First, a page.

More lessons from art class
My art teacher (see my blog from last week) reminded us this week about something that just translated for me so widely to life and life's questions (at least my life and my life's questions). We think we know what we are looking at. Right? I see an apple on the table. It's red, roundish, probably tastes good. Looks ripe. Easy.
So, try to draw that apple. Now, I'm not saying everyone has the same artistic talent. But I am suggesting that you try. Or, if you really don't want to do that, okay -- sit back and take a much closer look.
Because I guarantee it isn't just red. Or round. It's about 20 shades of red and yellow and green and so many other colors. And it's not round, it's, well, apple-shaped. And that apple is different from any other apple in the bag. It has shadows on it, and light. There's a table under it or a plate or mat. And there are shadows on that table, under the apple. But not just one shadow, but a gradation of darkness to light with -- really -- no border at all!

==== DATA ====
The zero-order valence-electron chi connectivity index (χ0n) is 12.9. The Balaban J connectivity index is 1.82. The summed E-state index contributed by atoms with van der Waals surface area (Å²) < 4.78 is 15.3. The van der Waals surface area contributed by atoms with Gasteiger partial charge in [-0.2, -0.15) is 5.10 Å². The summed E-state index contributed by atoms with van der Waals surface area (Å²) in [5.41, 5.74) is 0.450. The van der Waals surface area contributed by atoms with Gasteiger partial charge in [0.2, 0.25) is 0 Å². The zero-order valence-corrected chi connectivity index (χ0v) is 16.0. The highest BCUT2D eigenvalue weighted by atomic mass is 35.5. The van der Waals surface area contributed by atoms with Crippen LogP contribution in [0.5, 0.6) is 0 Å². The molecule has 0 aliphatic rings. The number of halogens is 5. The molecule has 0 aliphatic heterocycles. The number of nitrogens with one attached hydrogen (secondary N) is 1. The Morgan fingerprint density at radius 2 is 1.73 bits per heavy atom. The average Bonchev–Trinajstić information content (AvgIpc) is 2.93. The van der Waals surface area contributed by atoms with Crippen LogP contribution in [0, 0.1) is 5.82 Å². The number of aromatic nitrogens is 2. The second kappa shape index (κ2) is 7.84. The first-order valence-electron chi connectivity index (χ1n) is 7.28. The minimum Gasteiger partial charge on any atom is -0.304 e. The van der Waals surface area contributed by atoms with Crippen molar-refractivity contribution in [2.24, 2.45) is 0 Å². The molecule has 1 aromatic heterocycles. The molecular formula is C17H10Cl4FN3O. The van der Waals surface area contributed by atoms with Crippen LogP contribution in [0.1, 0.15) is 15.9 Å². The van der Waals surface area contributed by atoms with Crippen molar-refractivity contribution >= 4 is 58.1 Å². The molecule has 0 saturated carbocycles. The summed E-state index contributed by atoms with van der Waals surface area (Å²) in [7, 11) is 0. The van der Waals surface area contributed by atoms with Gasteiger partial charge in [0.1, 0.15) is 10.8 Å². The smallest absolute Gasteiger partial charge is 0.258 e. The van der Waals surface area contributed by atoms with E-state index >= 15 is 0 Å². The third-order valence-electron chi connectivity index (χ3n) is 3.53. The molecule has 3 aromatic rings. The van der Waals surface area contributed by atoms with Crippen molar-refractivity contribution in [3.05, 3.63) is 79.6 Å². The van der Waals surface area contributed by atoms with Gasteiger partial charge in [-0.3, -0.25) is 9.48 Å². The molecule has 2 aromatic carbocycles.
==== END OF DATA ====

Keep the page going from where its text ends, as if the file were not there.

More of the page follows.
Here's the point. We can easily run through a day (or a life) without realizing that everything we see is not always what we think. We look and think, "I know what I'm looking at." In truth, we don't even know what we think we know.
This week, look around you and look deeply. Pick anything! An apple. A coffe cup. A plant or tree or person. Look carefully. See where the light falls. See how many colors of red there really are in an apple. See how many leaves are on the trees. See the life on a person's face. Look deeply. Look easily. Suspend your "knowledge" for a moment, for a time, for a while. And then, look. And look again.
Just be. And then see.